Research Study Abstract

Comparison of Weekend and Weekday Physical Activity Patterns in Chronic Obstructive Pulmonary Disease (COPD) and Non-COPD Participants by Daily Activity Level

  • Published on May 19, 2019

Rationale: Physical activity endpoints are of interest in chronic obstructive pulmonary disorder (COPD), but in considering what constitutes a “valid” wear time for activity monitors, there is still debate whether monitors should be worn over a period incorporating both weekdays and weekends. We explored whether activity patterns differ significantly between weekdays and weekend and by activity level, using a cohort where subjects were encouraged to wear an activity monitor continuously throughout the 3-week observation period.

Methods: 151 (70 COPD, 81 non-COPD) of the 183 participants from a single center at National Jewish Health from the COPDGene cohort provided complete activity data (minimum 8 hours/day) during the 3-week observation period. Each subject used a wrist-worn physical activity monitor (ActiGraph). Daily summary and 24-hour profiles were analyzed based on their overall step counts throughout the study. A k-means clustering algorithm (k=3) was used on the raw data to categorize participants into low, medium, and high levels of activity.

Results: Activity was normalized based on overall wear time into steps/minute throughout the day (0-24 hours represents midnight to midnight on the graph’s x-axis), with lines representing weekend and weekday means for the three activity clusters.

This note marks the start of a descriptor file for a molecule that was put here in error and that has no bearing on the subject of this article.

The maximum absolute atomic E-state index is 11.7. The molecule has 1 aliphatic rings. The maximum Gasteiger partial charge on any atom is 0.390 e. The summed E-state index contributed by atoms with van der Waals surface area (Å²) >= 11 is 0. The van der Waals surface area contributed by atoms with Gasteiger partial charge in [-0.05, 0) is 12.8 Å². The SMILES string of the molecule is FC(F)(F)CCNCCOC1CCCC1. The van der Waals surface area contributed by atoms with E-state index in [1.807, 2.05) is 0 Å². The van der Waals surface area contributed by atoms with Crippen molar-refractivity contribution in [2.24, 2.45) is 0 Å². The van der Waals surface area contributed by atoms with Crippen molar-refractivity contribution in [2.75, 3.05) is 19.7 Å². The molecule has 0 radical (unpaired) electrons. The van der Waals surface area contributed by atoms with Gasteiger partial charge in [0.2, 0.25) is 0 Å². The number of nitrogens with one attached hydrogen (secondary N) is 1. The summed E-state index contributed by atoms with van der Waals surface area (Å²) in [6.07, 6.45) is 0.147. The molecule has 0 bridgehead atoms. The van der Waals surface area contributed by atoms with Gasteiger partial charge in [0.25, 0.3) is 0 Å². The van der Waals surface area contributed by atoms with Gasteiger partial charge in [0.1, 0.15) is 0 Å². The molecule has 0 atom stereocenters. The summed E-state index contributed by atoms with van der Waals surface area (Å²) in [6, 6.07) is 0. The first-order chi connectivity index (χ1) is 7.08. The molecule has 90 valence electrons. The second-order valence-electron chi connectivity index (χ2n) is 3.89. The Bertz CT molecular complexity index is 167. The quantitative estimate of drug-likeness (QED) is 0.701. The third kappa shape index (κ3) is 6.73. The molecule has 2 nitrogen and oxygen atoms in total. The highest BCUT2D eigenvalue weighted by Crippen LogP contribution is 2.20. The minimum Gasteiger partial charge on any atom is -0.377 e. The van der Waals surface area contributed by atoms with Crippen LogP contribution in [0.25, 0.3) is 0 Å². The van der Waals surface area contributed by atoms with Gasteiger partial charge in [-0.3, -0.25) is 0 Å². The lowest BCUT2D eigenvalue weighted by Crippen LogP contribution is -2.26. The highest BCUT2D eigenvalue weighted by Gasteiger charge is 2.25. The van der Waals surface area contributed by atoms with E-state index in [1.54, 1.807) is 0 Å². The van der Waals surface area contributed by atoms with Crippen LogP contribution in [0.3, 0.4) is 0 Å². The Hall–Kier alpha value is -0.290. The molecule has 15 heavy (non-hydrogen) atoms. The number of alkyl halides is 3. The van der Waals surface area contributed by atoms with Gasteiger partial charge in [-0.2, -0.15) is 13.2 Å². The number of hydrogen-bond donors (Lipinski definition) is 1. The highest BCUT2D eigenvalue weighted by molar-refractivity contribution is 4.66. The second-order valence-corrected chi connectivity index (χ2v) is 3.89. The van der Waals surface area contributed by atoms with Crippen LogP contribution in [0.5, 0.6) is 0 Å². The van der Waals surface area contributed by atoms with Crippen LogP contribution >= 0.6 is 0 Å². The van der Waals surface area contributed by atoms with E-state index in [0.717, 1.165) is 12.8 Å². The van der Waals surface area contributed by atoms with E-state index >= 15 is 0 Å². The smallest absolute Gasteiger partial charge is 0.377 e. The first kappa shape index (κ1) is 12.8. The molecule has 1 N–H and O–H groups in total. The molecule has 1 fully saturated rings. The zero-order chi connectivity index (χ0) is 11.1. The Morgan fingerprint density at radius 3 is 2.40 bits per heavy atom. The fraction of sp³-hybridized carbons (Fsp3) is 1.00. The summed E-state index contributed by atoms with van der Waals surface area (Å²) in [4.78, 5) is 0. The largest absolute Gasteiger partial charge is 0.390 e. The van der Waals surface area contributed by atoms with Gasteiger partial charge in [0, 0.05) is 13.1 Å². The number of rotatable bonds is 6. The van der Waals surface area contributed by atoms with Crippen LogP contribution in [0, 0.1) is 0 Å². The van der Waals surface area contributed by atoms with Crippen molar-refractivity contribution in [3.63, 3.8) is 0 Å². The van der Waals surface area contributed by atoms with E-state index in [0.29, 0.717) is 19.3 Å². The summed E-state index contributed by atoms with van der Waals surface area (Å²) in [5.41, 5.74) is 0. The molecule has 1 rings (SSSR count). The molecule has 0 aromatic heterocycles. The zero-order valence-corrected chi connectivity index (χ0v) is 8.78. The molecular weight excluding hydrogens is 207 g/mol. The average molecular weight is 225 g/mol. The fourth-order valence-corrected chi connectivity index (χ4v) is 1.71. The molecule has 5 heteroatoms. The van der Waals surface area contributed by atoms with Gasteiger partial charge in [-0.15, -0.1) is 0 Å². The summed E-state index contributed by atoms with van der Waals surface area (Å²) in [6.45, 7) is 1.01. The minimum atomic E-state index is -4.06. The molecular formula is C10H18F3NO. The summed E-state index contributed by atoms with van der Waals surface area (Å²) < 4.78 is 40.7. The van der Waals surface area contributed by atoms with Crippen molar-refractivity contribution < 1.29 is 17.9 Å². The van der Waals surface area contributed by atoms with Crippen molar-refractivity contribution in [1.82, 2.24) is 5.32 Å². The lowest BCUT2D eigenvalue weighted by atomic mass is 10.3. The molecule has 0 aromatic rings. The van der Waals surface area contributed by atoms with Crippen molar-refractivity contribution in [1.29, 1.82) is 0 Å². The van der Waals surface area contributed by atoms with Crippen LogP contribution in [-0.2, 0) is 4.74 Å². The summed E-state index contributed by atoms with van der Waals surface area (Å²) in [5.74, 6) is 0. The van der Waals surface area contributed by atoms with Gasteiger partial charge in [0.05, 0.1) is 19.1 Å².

Conclusion: Despite some individual variation, weekday/weekend activity was similar at the population level for each cluster, although it is possible that our findings may not be applicable to other geographical or cultural settings. Additionally, low activity individuals concentrated their activity in the morning hours, while medium/high activity individuals had more consistent activity patterns throughout waking hours.


  • N. Locantore 1
  • R.P. Bowler 2
  • M. Marschall 3
  • S. Chen 3
  • Y. An 3
  • M. Allinder 1
  • D. Mohan 1


  • 1

    Research and Development, GSK, Collegeville, PA, United States

  • 2

    Department of Medicine, National Jewish Health, Denver, CO, United States

  • 3

    College of Computing and Informatics, Drexel University, Philadelphia, PA, United States


American Journal of Respiratory and Critical Care Medicine

Presented at

ATS 2019 Annual Meeting


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